The Sorrow and the Thunder by James Hayward (Lucent Dreaming Issue 3)

 

It was one of the most beautiful days I had ever experienced, that day in late summer. The sun shone clear and proud, the only clouds within its vault those faint, fragile wisps that serve to decorate the sky, not to cover it. A light breeze wafted through, carrying the scent of honeysuckle growing wild on the far walls. Birds dipped and dived through the sky, each with a brief burst of colourful wings and joyous song. The grass rustled, a rippling sea of green punctuated by bright wildflowers. The world had decided to show its full glory on that day and I hated it.

On the day of my mother’s funeral, there should have been nothing but rain.
It should have been overcast. The clouds should have been so dark that it would seem the Lord was wearing black to mark the passing of such a pure soul. Rain should have fallen softly on the grave, as if the angels themselves wept tears of grief while they watched from their lofty perches. The wind should have carried the scent of lilies and whispered a gentle eulogy between the tombstones. The world should have mourned her.

But the world did not care one whit for her, and its disrespect broke my heart. I had planned to be stoic, but I found my tears fell where angels’ would not, and my voice, choked with sadness, delivered the eulogy the wind refused to give. My father, through all of this, said nothing, nor did he move in the slightest. My heart was broken, but his whole existence was sundered from the moment she died. I knew that he would not have noticed the weather today, nor would he have noticed if a choir of angels had indeed descended to weep. He certainly did not notice all the people shaking his hand as they filed out of the graveyard, did not hear their condolences, did not react in the slightest as I led him back to our home.

In a very real way it was as if I had lost my father as well as my mother. How easily we were fooled at first, for he still breathed, he still moved around the house, and he would, at times, gaze out over the sea from his study as he had so often done before. But in truth he was no more a part of this life that she who had left it. His breath carried no words, not for me, not for those who visited. His movements were merely motions, a wheel still following a rut when there is none left to steer. And his eyes?… his eyes. There came a moment when I had resolved to reach my father, to drag him from this pale mockery back into life in truth. I found him in the study, watching the waves and I demanded his attention. His eyes met mine and I pleaded. I cried, I cajoled, I raged. And when my words ran dry, and my frantic motions were spent, his dull, empty eyes slid back to the horizon, as if my exhortations were no more than a brief flicker of light in the clouds. A momentary diversion. I could not say what he was looking for… or perhaps I could. But she was gone. And it seemed no man could live without a heart.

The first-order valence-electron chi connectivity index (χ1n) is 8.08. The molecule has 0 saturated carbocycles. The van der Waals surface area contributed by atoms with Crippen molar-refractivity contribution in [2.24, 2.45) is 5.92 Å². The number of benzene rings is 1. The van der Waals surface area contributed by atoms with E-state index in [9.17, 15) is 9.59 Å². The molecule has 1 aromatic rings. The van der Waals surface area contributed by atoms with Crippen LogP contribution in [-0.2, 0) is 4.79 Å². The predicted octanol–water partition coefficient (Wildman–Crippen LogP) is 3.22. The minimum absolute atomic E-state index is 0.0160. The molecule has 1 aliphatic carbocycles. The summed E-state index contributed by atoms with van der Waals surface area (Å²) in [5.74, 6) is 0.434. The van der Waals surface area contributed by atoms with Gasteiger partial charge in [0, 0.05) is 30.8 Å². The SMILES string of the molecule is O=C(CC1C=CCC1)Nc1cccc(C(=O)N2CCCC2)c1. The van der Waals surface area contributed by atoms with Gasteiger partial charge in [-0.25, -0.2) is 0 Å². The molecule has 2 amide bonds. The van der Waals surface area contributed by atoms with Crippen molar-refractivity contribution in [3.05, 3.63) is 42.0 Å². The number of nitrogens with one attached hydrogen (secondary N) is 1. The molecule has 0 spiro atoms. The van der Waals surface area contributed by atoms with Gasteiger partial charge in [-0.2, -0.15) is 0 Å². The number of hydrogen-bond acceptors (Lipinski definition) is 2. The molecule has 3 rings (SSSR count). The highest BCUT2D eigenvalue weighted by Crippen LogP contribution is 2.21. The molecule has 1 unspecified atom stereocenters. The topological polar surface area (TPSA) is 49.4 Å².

But life, in whatever strange form, goes on. I buried myself in work and the day-to-days of maintaining a household. Those who sought my father, silently rebuffed, came to me with their matters. Ours was a quiet house: me too busy for true life, and he with no want of it. My father’s sole flirtation with progress was that the erratic clockwork of his movements widened to include the gardens, and later the short path to the shore. At first, I would accompany him on such sojourns, for I hoped that the familiarity of such walks, so often shared between himself and my mother, would guide him back to me. But it seemed we walked in vain. Once upon the beach he would simply watch the clouds, just as he did from the study. Days became weeks, became months, and still his eyes held no regard for me, his breath carried no words for me. His apathy eroded my hope until I could not bear it, and eventually I simply sent a boy in my stead to mind him, lest he decide to wander further and his body become as lost to me as his mind.